No talking

Pub date February 12, 2013
WriterCheryl Eddy
SectionFilm Features

FILM The 2013 San Francisco Silent Film Festival isn’t until July, but the fest’s Silent Winter offshoot offers a day packed full of classic delights to tide over its legions of fans until summer. The Castro Theatre plays host to four features and one shorts program, all of which boast live musical accompaniment.

Silent Winter’s earliest (1916) and latest films (1927) are both buoyed by charismatic leading ladies: Marguerite Clark, in J. Searle Dawley’s Snow White, and Mary Pickford in Sam Taylor’s My Best Girl. Clark, who found early fame as a Broadway star, was already in her 30s by the time film acting became a viable career option. No matter — she’s believably girlish as the princess with “skin white as snow,” hated by her jealous stepmother, whose own beauty comes courtesy of witchcraft. (Dig the proto-Witchiepoo who helps the conniving queen in her various evil schemes, and her giant kitty helper, too.) A teenage Walt Disney saw the film in 1917 and made animation history with the same story 20 years later — though his heroine lacks Clark’s easy effervescence.

Pickford’s own joie de vivre has been exhaustively documented, but she’s particularly charming in My Best Girl, a late-career film that marked her final silent film, as well as her only onscreen pairing with the man who’d become her third husband, Buddy Rogers (in a marriage that would last from 1937 until her death in 1979). Watching My Best Girl is an excellent reminder that the romantic comedy structure still used with great frequency today — boy meets girl, boy loses girl, boy wins girl back just in time for a happy ending — is very much an old-school invention. Here, Pickford plays sassy shopgirl Maggie, who has no idea her cute new co-worker, Joe (Rogers), is actually the store owner’s son pulling an Undercover Boss.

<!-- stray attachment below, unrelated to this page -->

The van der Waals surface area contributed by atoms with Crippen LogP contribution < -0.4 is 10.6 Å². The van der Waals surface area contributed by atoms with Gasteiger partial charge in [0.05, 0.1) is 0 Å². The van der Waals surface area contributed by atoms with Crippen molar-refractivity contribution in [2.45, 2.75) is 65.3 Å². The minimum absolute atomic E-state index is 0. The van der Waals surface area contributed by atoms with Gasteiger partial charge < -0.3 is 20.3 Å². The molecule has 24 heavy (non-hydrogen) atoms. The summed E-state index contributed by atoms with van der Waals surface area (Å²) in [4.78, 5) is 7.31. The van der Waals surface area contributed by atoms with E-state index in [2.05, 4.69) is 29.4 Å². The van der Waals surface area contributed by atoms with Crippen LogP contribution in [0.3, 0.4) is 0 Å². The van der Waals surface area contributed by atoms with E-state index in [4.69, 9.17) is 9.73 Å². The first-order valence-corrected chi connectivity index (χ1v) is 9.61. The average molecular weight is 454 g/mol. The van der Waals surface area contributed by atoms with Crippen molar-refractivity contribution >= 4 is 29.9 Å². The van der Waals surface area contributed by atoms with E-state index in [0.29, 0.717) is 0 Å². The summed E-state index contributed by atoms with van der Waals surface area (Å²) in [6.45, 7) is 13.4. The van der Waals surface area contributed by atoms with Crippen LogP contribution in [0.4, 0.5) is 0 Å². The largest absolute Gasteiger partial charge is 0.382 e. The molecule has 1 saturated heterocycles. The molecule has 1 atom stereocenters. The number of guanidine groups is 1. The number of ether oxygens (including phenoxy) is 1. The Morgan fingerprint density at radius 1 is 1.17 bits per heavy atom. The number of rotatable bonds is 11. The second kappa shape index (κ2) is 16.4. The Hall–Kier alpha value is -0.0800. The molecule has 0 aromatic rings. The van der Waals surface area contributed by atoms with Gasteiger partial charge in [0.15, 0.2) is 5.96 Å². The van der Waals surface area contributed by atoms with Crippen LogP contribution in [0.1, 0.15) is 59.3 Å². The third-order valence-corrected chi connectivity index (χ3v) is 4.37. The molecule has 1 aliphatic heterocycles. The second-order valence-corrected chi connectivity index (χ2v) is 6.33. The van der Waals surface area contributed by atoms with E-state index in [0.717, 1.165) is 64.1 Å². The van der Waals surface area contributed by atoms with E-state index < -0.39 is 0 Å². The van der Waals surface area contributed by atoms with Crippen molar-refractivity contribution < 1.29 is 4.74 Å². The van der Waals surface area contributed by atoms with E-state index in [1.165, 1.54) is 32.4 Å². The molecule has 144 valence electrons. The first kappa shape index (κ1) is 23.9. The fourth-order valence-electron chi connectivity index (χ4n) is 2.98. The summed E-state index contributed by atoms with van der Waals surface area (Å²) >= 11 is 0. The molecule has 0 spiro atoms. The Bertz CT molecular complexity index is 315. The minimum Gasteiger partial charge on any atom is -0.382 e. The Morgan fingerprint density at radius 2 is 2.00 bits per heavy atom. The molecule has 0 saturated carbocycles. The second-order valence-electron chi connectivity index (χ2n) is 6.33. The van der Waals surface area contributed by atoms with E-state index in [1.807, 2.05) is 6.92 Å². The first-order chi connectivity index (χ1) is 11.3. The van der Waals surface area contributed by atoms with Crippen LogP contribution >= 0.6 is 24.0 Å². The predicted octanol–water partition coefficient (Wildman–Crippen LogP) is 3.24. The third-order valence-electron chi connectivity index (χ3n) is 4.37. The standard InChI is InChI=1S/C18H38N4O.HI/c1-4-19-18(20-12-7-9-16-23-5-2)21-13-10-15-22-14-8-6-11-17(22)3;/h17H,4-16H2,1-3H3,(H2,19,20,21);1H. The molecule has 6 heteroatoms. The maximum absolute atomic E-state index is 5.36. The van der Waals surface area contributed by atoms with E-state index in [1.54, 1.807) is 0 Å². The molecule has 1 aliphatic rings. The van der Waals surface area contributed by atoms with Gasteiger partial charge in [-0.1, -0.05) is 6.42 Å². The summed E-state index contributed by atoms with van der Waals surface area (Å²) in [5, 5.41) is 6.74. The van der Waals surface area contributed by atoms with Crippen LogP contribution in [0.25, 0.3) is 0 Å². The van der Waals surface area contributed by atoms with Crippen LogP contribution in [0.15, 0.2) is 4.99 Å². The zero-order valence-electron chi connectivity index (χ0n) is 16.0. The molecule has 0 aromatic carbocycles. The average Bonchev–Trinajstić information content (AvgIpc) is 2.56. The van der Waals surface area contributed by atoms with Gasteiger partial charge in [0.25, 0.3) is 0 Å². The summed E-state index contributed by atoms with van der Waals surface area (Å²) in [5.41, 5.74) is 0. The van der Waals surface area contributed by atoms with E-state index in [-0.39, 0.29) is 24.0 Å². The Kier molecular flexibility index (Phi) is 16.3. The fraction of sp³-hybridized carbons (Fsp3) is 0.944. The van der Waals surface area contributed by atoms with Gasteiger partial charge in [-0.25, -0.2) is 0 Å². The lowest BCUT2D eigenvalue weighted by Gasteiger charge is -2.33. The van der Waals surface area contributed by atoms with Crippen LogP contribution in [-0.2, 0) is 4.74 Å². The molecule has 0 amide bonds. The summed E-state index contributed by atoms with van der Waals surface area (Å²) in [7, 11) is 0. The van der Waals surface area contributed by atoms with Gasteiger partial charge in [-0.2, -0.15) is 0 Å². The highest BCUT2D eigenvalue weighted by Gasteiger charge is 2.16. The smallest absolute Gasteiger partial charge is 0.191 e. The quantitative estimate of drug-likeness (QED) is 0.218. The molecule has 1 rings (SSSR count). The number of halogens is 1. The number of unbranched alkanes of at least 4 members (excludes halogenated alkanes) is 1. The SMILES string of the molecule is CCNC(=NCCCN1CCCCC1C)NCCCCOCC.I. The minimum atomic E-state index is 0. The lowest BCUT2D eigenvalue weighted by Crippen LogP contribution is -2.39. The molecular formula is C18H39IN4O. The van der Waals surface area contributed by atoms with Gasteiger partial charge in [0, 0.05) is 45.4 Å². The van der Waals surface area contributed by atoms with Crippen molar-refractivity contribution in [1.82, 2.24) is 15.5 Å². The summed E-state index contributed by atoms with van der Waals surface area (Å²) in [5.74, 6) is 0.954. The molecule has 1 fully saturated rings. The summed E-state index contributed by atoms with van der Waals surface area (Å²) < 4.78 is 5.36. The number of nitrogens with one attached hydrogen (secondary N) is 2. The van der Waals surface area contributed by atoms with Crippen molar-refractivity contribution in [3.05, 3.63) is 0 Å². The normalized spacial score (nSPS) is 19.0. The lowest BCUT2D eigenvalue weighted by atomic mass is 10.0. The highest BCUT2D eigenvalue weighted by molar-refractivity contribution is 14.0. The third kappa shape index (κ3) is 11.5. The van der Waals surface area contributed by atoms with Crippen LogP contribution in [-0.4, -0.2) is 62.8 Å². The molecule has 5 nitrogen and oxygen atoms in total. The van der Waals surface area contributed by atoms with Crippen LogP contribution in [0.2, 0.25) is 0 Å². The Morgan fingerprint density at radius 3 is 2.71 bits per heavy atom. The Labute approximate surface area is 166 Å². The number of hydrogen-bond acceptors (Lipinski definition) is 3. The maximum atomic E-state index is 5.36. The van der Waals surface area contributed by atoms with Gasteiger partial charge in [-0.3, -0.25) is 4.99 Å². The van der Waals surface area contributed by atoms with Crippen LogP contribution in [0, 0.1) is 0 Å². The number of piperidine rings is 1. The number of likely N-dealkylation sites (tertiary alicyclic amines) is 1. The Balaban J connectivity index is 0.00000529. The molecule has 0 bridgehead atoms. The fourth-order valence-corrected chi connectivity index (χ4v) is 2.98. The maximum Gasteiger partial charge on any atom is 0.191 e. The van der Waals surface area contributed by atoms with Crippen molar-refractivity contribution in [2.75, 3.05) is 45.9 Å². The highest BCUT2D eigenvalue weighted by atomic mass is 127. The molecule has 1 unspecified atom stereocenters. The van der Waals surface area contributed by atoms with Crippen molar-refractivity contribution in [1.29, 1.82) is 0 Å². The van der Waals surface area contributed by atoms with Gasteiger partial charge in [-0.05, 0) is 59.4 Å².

Though My Best Girl is ostensibly a comedy, Pickford’s standout scenes are the film’s most melodramatic: first, when she conveys equal parts mortification and heartbreak when she realizes who her new crush really is, and later, when she pretends to be a gold-digging jazz baby to chase him away, believing he’s too good for her. Sob. Suck it, Reese, Julia, and whoever else — Mary (who was actually Canadian) is America’s sweetheart forever.

Buster Keaton, another actor (and director) much-beloved by silent film fans, is spotlighted in “Think Slow, Act Fast,” a program of three early shorts. The Scarecrow (1920), about a pair of farm hands battling over the farmer’s comely daughter, features a winning turn by one of Hollywood’s first canine stars — Luke, a pit bull owned by Keaton mentor Fatty Arbuckle. One Week (1920) follows a hapless newlywed couple as they attempt to assemble their pre-fab house; it’s a set-up that offers ample opportunity to showcase Keaton’s physical-comedy gifts. Third entry The Play House (1921) opens with what was a dazzling special-effects achievement at the time, as multiple Keatons play all of the parts in a minstrel show (yes, there’s blackface). After this Keaton-opoly is revealed to be a backstage dream, the rest of the short follows the comedian as he woos a twin he can’t quite tell apart from her sister — pausing here and there to crash different shows, including one where he impersonates a monkey.

Rounding out Silent Winter are a freshly restored Douglas Fairbanks classic, Raoul Walsh’s high-flying fantasy The Thief of Bagdad (1924); and Nosferatu (1922) director F.W. Murnau’s take on Faust (1926), his final German film.


Sat/16, $5–<\d>$15

Castro Theatre

429 Castro, SF